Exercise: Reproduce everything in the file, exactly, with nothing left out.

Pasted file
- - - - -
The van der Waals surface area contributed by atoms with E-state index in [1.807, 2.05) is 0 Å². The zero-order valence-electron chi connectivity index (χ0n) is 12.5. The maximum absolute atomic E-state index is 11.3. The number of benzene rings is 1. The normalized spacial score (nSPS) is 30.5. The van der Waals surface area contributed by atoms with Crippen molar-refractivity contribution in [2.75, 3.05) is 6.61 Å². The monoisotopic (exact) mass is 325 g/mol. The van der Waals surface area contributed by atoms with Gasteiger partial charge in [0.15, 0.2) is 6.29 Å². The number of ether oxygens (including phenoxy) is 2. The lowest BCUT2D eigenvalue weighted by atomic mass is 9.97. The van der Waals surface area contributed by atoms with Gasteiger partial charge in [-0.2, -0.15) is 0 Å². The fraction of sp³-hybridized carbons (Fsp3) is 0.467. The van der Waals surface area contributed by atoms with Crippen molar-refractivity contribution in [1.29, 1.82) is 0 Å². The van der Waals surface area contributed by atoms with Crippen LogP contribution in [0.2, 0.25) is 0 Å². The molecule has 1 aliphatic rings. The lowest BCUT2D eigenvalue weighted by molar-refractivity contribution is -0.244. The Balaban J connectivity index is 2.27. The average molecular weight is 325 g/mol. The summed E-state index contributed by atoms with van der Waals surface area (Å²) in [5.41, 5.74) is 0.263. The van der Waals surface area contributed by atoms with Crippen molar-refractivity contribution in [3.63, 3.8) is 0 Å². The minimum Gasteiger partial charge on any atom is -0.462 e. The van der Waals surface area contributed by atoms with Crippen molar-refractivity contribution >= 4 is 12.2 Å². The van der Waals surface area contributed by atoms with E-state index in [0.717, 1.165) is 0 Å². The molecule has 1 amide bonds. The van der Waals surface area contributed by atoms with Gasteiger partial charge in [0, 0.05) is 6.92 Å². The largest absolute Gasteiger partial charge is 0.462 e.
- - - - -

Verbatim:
The van der Waals surface area contributed by atoms with E-state index in [1.807, 2.05) is 0 Å². The zero-order valence-electron chi connectivity index (χ0n) is 12.5. The maximum absolute atomic E-state index is 11.3. The number of benzene rings is 1. The normalized spacial score (nSPS) is 30.5. The van der Waals surface area contributed by atoms with Crippen molar-refractivity contribution in [2.75, 3.05) is 6.61 Å². The monoisotopic (exact) mass is 325 g/mol. The van der Waals surface area contributed by atoms with Gasteiger partial charge in [0.15, 0.2) is 6.29 Å². The number of ether oxygens (including phenoxy) is 2. The lowest BCUT2D eigenvalue weighted by atomic mass is 9.97. The van der Waals surface area contributed by atoms with Gasteiger partial charge in [-0.2, -0.15) is 0 Å². The fraction of sp³-hybridized carbons (Fsp3) is 0.467. The van der Waals surface area contributed by atoms with Crippen molar-refractivity contribution in [1.29, 1.82) is 0 Å². The van der Waals surface area contributed by atoms with Crippen LogP contribution in [0.2, 0.25) is 0 Å². The molecule has 1 aliphatic rings. The lowest BCUT2D eigenvalue weighted by molar-refractivity contribution is -0.244. The Balaban J connectivity index is 2.27. The average molecular weight is 325 g/mol. The summed E-state index contributed by atoms with van der Waals surface area (Å²) in [5.41, 5.74) is 0.263. The van der Waals surface area contributed by atoms with Crippen molar-refractivity contribution in [3.63, 3.8) is 0 Å². The minimum Gasteiger partial charge on any atom is -0.462 e. The van der Waals surface area contributed by atoms with Crippen molar-refractivity contribution >= 4 is 12.2 Å². The van der Waals surface area contributed by atoms with E-state index in [0.717, 1.165) is 0 Å². The molecule has 1 amide bonds. The van der Waals surface area contributed by atoms with Gasteiger partial charge in [0, 0.05) is 6.92 Å². The largest absolute Gasteiger partial charge is 0.462 e.